Schools to teach about abusive relationships

All public schools in Virginia must follow the state’s Standards of Learning for core courses like math, science and history. Beginning next year, they’ll also have to ensure that students learn about abusive relationships, too.

A bill passed by the General Assembly requires that the SOL objectives on dating violence and abusive relationships be taught at least once during middle school and twice during high school.

Senate Bill 906, sponsored Sen. R. Creigh Deeds of Charlottesville, received unanimous approval from the House and Senate. It now needs Gov. Bob McDonnell’s signature to become law.

The measure builds on a law passed by the assembly in 2007. That year, legislators required the Virginia Board of Education to include “dating violence and the characteristics of abusive relationships” in the state’s family life education curriculum.

SB 906 will ensure that secondary school students are exposed to the material. A 2009 study found that schools already are meeting the intent of the bill.

The legislation grew out of a final project students presented in June for the College Leaders Program at the Sorensen Institute for Political Leadership at the University of Virginia. Deeds was one of the judges of the projects.

In their project, Hassan Abdelhalim, Emily Bowles, Christopher Diming, Katherine Hunter, Lena Morrill and Sarah Ulmer presented an outline for what later became SB 906, Deeds said. Then the students asked Deeds to sponsor the measure in the 2011 legislative session.

“They not only pestered me and got in touch with me and attained my commitment,” Deeds said. They also “showed up at all of the committee meetings, and they were dead serious about this.”

Tragedies like the killing of U.Va. student Yeardley Love last year have underscored the need for education about abusive relationships. Authorities have charged Love’s former boyfriend with her murder.

But some educators wonder if mandating SOLs on relationship issues is a bit much.

“I think it overreaches, but almost all the SOLs of late are of the same caliber. The public schools are asked to solve every problem – to cover every possible contingency – and this is just another thing that has been added,” said Kitty Boitnott, president of the Virginia Education Association.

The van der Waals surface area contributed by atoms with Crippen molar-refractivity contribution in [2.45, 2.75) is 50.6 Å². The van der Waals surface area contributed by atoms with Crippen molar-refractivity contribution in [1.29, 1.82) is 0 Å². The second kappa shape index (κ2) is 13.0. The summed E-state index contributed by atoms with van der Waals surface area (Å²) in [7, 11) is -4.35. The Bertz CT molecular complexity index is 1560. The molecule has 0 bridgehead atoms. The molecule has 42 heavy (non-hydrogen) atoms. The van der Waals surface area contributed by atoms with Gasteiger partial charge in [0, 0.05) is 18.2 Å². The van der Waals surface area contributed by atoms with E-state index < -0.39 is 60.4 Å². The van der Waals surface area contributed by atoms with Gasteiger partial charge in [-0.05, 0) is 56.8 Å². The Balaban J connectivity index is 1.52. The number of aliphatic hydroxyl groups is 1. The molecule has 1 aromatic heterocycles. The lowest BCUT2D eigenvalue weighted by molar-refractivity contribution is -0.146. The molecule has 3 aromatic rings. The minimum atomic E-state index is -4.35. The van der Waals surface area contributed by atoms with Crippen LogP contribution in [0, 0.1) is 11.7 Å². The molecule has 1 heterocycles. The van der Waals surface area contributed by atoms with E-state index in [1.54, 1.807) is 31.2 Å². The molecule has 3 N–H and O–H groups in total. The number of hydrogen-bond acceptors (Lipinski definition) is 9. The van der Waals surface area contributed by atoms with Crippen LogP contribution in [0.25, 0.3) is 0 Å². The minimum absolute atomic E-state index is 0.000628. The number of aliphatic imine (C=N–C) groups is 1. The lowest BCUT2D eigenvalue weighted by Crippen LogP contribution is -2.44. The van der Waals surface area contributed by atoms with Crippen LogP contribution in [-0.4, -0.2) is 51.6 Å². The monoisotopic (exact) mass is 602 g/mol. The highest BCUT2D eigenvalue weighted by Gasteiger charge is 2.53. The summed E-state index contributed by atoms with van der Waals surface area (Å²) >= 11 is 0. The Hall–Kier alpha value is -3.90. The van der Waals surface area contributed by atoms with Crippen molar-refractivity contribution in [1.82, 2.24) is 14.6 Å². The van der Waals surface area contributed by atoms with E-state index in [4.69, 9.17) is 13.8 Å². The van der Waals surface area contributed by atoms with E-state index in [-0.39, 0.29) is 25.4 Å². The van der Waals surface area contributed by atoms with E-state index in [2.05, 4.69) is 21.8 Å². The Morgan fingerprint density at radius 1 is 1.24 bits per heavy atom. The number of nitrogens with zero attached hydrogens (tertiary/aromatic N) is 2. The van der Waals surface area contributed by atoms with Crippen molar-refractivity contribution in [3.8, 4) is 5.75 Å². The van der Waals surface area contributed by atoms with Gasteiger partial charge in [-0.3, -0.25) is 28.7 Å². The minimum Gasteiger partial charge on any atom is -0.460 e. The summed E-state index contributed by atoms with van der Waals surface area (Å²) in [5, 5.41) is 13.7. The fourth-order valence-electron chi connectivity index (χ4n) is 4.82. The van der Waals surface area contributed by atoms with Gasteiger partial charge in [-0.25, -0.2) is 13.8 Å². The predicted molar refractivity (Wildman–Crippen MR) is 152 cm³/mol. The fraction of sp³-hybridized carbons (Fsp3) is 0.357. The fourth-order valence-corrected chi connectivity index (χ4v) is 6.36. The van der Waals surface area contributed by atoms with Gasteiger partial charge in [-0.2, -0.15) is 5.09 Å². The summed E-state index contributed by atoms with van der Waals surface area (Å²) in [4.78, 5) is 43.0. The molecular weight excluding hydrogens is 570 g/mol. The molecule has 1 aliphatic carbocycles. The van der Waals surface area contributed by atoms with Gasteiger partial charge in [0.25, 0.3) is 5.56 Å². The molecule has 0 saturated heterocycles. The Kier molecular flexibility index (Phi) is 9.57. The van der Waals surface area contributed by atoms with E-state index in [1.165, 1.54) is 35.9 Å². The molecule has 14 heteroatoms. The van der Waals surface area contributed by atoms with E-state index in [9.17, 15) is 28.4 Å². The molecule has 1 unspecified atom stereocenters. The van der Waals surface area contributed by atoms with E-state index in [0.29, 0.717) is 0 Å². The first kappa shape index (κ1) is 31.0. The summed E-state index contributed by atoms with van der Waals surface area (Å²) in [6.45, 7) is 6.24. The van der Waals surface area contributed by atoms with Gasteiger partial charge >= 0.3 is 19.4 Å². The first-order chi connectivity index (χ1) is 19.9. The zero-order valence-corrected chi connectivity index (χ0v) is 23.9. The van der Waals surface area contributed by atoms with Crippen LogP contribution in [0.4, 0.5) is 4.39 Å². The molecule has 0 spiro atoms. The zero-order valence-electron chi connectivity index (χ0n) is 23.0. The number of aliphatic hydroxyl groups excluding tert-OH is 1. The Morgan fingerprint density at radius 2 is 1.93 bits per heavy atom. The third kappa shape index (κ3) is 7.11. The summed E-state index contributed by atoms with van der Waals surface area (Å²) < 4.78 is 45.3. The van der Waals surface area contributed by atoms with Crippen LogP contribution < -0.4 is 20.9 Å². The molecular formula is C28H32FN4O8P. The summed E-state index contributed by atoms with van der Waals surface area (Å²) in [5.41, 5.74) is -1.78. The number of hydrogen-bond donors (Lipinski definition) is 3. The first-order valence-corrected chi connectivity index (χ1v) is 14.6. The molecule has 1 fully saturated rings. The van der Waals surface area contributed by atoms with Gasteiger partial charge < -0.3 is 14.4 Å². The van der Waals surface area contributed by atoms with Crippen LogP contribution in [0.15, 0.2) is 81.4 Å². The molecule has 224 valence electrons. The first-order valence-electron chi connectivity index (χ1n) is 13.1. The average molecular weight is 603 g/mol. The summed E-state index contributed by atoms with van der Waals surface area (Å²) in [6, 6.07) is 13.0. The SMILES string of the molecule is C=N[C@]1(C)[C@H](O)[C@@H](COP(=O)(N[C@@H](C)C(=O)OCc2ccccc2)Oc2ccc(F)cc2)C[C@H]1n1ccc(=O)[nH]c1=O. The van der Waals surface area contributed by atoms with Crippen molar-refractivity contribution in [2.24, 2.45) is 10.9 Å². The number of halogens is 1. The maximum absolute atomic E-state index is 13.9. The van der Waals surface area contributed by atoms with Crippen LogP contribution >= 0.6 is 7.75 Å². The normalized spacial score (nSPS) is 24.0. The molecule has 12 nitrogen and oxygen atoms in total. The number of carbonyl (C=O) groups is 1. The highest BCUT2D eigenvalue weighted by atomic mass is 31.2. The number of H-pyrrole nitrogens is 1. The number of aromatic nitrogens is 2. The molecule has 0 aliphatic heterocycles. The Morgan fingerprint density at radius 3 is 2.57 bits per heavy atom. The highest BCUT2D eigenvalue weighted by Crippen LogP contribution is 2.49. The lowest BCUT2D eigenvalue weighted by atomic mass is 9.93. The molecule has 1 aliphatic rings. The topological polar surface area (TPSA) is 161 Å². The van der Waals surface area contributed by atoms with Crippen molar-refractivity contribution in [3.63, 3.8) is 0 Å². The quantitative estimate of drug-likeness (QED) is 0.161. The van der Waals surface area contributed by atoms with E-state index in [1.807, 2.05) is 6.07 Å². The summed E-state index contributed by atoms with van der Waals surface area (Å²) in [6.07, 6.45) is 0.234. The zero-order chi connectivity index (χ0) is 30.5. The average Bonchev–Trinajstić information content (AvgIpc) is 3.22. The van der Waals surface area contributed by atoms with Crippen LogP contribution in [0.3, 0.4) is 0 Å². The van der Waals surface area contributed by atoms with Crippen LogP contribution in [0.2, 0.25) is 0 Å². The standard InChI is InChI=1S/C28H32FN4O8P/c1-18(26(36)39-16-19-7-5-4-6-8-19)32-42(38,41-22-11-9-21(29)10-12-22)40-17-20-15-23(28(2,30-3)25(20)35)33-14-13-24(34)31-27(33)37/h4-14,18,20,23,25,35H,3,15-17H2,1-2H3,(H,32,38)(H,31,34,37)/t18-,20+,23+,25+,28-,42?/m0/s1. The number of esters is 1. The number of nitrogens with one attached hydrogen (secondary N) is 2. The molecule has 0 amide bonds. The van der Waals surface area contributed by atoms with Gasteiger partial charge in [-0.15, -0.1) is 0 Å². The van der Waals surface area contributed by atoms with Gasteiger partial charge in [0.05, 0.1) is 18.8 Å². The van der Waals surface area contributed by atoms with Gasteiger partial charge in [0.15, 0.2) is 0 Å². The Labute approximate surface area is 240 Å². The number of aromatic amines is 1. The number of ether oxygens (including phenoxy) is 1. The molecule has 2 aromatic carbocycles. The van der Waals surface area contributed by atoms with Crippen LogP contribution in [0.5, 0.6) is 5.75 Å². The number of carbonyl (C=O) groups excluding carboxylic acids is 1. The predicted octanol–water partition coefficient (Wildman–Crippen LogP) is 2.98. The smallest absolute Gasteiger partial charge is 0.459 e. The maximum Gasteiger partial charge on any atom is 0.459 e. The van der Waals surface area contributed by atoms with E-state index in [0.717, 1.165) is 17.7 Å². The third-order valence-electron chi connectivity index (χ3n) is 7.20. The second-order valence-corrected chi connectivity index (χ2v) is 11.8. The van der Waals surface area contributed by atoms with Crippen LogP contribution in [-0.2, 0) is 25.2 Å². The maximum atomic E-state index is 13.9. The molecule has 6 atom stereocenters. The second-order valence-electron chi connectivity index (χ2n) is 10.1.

But Boitnott added: “Let’s face it – SOLs drive everything in the classroom. So if it wasn’t part of an SOL, it probably wouldn’t be taught.”
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Glen Allen native serves aboard Navy’s most advanced submarine


A 2007 Deep Run High School graduate and Glen Allen, Virginia native is serving in the U.S. Navy as part of a crew working aboard one of the world’s most advanced ballistic missile submarines, USS Tennessee, Gold Crew.

Petty Officer 2nd Class Michael Uhl, a machinist’s mate, serves aboard the Kings Bay-based boat, one of 14 Ohio-class ballistic missile submarines.

As a machinist's mate, Uhl is responsible for operating and maintaining the auxiliary engineering equipment aboard the submarine. > Read more.

Fresh Air Fund seeks host families


The Fresh Air Fund, a program through which nearly 4,000 children from low-income New York City communities spend a summer with host families in communities along the East Coast and in southern Canada, is seeking hosts for the coming summer.

According to the organization, there is no such thing as a “typical” host family. First-time Fresh Air children are boys and girls, from seven to 12 years old. Children who are reinvited by host families may continue with The Fresh Air Fund through age 18 and can enjoy extended trips. > Read more.

Godwin student wins in statewide STEM essay contest

Governor Terry McAuliffe and the Virginia Council on Women announced recently that Morgan Logsdon of Mills E. Godwin High School was one of five statewide winners of the sixth-annual STEM (Science, Technology, Engineering, and Math) Essay Contest for young women enrolled in their junior or senior year of high school.

The Council on Women established the contest to award scholarships to high school junior and senior young women who plan to pursue STEM careers at institutions of higher education. > Read more.

Varina meeting May 2 to address opioid crisis in Henrico


Varina District Supervisor Tyrone E. Nelson will hold a Community Conversations meeting Tuesday, May 2 to discuss the opioid epidemic in Henrico County.

The meeting will be held at 6:30 p.m. at the Henrico Theatre, 305 E. Nine Mile Road. Nelson will be joined by County Manager John A. Vithoulkas and members of the Henrico Heroin Task Force for a discussion of heroin and opioid abuse and ways to prevent it. > Read more.

Baker ES to remain closed until fall


Baker Elementary School students will complete the 2016-17 school year at other locations and will return to a restored building in fall 2017, school leaders have decided.

The decision was made in order to provide ample time for repairs to be completed at the fire-damaged school and to avoid additional interruptions to instructional time. > Read more.

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To celebrate Historic Garden Week in Virginia, Lewis Ginter Botanical Garden will offer extended hours and remain open until 9 p.m. on Apr. 26 only. Enjoy tours of the historic Bloemandaal House, live music from Triple Crossing Jazz Project, dining, shopping and more. The Butterflies LIVE! exhibit will close at 5 p.m. due to the butterflies’ reduced activity. Garden admission is $8 to $13. For details, visit http://www.lewisginter.org. Full text

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